What a wild weather ride we’re on! Dry as a bone through June (we should have been irrigating in mid April, it was that dry), now we’re soaked deeply. But no complaints, farmer friends in southern Vermont received 20 inches of rain in July. We only got 5 inches in July and that was plenty. All the crops have been happy to have some warmth and sun this week.
A task that we do most years as early as possible in the spring is seed some of our vegetable land to a grass, clover and alfalfa hay crop. It’s excellent practice to give land that grows vegetables a long term break.
Two important methods of reducing pests and diseases in organic agriculture are maximizing soil health and biodiversity and breaking the life cycle of pests or diseases. Crop rotation is part of the solution, move the crop away from where it was last year, hopefully leaving behind the pests/diseases that were living alongside that crop. We have always rotated crops and we have always used a cover cropping strategy to replenish the soil with nutrients, planting a crop like buckwheat or ryegrass and then tilling it back into the soil to feed the next succession of veggies. Around 6 or 7 or so years ago, after many years of rotating and cover cropping our land, we recognized that the soil needed more. Less than a year was not long enough for the soil to be fully rejuvenated. We started to experiment with longer field rest time by planting hay crops. It took a few years to dial in our new approach. We are finding that two or more years in grass and legume sod is ideal for building soil structure, increasing organic matter, and reducing weed, pest and disease pressure. Having enough legumes in the the mix is key, the legumes fix nitrogen in the soil that the grass (and later the veggies) draw out.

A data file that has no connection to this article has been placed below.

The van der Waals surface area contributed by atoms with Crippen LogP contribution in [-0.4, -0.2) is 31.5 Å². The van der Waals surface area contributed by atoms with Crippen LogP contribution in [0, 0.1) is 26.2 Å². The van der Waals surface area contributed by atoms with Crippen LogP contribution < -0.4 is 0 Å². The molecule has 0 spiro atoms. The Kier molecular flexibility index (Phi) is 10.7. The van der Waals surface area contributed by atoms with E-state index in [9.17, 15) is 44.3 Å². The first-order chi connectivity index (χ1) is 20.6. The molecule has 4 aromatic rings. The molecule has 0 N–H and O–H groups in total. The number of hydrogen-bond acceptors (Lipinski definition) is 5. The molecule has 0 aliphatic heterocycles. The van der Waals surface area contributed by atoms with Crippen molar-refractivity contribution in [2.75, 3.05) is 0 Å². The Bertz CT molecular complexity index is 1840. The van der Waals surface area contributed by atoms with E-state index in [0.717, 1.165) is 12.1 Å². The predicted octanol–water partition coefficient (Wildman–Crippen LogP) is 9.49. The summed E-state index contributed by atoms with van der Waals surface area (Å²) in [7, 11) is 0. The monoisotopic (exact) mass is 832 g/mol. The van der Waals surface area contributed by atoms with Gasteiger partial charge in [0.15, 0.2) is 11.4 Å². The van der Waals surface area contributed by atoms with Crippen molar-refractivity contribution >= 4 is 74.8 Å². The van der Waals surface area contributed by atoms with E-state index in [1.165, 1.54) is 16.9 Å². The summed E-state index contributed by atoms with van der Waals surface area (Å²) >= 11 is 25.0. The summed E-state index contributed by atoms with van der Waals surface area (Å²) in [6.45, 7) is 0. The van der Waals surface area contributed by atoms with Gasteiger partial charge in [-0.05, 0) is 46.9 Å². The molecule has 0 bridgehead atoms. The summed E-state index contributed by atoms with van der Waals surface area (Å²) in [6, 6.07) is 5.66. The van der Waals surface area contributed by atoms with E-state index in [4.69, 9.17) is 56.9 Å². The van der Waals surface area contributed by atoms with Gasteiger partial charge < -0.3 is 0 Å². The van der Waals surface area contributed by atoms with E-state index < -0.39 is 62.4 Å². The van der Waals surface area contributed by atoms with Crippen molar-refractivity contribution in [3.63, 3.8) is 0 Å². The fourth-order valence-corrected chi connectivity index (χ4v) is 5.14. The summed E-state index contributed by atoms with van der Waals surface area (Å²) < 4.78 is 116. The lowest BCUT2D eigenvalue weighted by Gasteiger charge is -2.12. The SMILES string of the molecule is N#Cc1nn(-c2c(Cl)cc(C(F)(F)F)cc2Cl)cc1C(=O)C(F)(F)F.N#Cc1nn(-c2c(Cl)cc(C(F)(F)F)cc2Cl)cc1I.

Most years there is a few week window in the spring during which it is easy to get the tiny grass and clover seeds germinated and growing. This year we thought it was going to be dry so we started when there were still snow patches on some of the fields. We eked out just enough moisture to get a good stand and watched neighbors plant 10 days later and have nearly complete failures. Most years it would be very bad practice to sow a hay field in July, this year it would have worked great with the consistent rain. Anyway we mowed these fields once already, and now the clover is coming back strong and about to go into full flower. A field full of purple clover flowers is a pretty sight, and a sign that the powerful legume is fixing nitrogen that future crops will feed on.